American Journal of Dermatopathology:
Letter to the Editor
Khoury, Tatiana MD*; Arayssi, Thuraya MD*; Kibbi, Abdul-Ghani MD†; Ghosn, Samer MD†
*Department of Internal Medicine, American University of Beirut, Medical Center, Beirut, Lebanon; and †Department of Dermatology, American University of Beirut, Medical Center, Beirut, Lebanon.
Financial Disclosures: The authors have no relevant financial interest in this article.
Conflict of Interest Disclosure: None declared.
To the Editor:
The term “lupus erythematosus panniculitis” (LEP) was first proposed by Irgang in 1940 to describe a rare condition which was first recognized by Kaposi in 1883.1 Currently, LEP is believed to represent a distinct clinicopathological variant of lupus erythematosus that involves the subcutaneous fat. It manifests as recurrent deep tender subcutaneous nodules or plaques over the proximal extremities, buttocks, trunk, breast, face, scalp, and rarely the legs.2 The overlying skin may be normal, or may portray the typical features of discoid lupus erythematosus (DLE). The lesions have a chronic relapsing course and frequently heal with depressed lipoatrophic scars. Most patients are women ranging in age from 20 to 60 years.3-5
LEP can present as an isolated phenomenon or in association with DLE or systemic lupus erythematosus (SLE).6 Regarding its frequency of association with SLE, LEP tends to develop in about 2%-5% of patients with SLE and confers a milder disease course.3 The risk of development of SLE and DLE in a patient with LEP varies with the different clinical series and ranges from 10% to 40% and 20% to 60%, respectively.1-4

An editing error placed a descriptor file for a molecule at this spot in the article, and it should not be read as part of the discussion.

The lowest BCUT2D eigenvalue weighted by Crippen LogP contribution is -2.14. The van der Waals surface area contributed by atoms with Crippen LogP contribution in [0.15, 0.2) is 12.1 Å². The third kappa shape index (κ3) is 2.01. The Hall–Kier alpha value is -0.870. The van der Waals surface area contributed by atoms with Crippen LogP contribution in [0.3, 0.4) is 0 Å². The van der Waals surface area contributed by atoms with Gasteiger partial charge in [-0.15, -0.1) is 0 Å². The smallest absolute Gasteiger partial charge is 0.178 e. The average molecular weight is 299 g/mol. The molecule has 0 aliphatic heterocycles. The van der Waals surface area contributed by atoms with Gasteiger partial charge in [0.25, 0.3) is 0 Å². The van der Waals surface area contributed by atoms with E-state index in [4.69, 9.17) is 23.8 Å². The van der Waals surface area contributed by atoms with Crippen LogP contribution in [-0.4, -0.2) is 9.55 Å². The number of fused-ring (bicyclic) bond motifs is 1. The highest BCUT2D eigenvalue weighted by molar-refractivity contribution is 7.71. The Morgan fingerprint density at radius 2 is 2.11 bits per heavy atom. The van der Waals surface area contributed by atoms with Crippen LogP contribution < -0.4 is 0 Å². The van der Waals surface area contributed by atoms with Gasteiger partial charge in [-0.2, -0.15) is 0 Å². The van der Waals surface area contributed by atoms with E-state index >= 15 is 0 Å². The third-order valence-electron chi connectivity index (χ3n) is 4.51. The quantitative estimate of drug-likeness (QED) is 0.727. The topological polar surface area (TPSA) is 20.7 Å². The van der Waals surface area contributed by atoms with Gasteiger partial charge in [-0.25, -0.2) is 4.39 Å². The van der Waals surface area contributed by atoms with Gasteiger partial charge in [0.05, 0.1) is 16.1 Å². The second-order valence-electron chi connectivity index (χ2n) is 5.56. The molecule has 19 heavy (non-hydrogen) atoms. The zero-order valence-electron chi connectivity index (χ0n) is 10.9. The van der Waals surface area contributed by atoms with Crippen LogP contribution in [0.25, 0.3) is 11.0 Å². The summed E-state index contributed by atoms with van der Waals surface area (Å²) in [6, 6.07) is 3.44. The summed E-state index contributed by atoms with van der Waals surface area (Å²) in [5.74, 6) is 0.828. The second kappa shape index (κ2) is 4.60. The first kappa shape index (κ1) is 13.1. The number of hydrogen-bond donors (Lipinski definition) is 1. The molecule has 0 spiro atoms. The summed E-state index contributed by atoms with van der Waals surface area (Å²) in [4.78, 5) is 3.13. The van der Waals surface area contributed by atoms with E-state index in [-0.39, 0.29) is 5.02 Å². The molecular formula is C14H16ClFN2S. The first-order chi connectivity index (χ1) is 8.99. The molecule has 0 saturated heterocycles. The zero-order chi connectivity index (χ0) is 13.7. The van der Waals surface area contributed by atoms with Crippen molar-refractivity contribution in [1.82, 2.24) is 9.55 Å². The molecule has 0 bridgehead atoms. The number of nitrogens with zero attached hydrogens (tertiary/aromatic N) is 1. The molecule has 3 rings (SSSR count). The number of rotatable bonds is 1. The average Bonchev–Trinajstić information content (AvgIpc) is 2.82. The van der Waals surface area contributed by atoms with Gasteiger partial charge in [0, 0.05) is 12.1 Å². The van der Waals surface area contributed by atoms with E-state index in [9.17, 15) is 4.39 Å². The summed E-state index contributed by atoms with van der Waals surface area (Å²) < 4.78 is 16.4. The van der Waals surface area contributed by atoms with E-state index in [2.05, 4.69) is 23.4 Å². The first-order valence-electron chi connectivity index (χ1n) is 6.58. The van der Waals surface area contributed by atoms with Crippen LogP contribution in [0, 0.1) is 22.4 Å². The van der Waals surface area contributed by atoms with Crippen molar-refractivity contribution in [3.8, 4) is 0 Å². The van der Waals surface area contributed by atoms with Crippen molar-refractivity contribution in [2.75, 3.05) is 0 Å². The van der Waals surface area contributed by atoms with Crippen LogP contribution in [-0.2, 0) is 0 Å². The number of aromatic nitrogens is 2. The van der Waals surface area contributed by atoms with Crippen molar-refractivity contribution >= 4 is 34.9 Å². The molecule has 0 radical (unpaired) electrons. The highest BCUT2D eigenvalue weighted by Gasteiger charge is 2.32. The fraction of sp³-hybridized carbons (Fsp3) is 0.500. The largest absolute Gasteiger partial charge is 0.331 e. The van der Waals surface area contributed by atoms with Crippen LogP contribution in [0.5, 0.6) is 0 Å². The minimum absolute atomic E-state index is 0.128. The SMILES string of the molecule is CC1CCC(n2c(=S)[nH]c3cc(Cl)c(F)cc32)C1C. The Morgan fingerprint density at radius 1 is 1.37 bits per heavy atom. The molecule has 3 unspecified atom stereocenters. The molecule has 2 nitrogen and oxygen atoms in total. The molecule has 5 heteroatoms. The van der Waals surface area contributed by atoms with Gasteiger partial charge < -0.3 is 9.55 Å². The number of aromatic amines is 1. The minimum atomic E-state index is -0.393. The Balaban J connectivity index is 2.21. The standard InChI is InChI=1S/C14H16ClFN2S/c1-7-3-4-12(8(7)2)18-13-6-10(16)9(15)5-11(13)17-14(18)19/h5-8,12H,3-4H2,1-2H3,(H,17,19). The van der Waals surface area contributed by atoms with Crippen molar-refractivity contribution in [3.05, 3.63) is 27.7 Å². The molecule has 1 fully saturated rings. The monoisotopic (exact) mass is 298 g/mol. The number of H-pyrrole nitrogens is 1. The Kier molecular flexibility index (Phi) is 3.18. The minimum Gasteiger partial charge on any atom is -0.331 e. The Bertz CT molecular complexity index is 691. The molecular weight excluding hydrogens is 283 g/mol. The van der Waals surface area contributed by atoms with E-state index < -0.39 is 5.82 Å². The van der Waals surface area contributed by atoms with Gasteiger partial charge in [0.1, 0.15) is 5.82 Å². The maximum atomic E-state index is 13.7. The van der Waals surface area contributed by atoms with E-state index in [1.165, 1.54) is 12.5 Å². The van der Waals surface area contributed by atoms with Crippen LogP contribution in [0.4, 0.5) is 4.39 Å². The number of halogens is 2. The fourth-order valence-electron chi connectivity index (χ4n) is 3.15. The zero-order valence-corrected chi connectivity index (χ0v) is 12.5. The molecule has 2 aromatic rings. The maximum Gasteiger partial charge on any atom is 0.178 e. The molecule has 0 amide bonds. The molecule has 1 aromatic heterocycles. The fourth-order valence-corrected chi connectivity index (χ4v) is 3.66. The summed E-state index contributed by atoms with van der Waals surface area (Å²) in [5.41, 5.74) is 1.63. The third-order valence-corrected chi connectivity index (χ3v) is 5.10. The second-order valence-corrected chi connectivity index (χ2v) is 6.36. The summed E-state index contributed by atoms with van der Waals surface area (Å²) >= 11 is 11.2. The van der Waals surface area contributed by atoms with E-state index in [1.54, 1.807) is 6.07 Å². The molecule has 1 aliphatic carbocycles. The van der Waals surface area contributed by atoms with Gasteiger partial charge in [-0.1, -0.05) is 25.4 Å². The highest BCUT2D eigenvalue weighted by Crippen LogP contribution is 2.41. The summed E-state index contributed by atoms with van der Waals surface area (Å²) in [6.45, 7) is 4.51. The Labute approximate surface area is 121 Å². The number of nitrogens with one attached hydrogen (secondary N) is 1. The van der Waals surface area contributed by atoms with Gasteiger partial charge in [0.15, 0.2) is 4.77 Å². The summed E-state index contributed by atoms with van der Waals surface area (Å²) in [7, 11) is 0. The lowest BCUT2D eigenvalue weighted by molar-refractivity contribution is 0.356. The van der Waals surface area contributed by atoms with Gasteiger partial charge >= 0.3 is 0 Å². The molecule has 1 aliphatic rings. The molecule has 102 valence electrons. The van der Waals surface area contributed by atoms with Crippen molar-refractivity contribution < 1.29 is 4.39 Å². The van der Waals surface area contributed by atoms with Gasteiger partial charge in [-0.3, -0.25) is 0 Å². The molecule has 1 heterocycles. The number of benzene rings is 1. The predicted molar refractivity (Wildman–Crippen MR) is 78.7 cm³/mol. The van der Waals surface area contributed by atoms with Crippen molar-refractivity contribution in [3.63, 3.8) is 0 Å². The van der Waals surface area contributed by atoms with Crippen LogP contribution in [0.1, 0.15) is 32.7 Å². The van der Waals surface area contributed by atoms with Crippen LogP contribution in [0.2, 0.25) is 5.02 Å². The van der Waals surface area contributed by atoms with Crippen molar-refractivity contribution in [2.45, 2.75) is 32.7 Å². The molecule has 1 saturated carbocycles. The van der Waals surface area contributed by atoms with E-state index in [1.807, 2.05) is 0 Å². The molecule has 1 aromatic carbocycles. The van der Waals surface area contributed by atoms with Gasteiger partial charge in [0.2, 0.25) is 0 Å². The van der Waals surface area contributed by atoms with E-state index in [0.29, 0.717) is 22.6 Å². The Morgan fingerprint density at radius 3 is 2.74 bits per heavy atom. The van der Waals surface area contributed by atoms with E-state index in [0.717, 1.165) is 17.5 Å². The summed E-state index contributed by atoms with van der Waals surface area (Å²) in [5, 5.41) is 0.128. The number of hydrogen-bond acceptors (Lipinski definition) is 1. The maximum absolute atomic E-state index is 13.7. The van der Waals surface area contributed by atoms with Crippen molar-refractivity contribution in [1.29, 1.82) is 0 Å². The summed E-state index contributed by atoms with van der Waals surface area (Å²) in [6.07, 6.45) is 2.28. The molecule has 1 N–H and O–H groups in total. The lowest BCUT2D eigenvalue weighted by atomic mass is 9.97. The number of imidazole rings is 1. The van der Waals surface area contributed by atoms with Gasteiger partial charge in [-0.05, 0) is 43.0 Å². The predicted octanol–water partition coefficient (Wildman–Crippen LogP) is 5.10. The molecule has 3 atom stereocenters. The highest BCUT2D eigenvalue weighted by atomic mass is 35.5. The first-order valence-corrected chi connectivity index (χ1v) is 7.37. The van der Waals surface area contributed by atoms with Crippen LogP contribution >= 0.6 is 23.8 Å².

So far, there is no definitive histopathologic finding that is predictive of systemic disease development. However, 3 reports highlighted the coexistence of extensive membranocystic (lipomembranous) changes and calcification on histology with systemic disease, suggesting that such histologic changes may correlate with SLE development. The first case was that of a 46-year-old Japanese woman with long standing SLE and subsequent LEP lesions.7 The second case depicted a 56-year-old woman with long-standing SLE and thrombophilia with secondary thrombosis of femoral and iliac veins, and with subsequent subcutaneous induration of the lower leg.8 The third case illustrated the previously mentioned histologic features and additional features of occlusive vasculopathy (endarteritis obliterans) in an 84-year-old woman with a 30-year history of SLE.9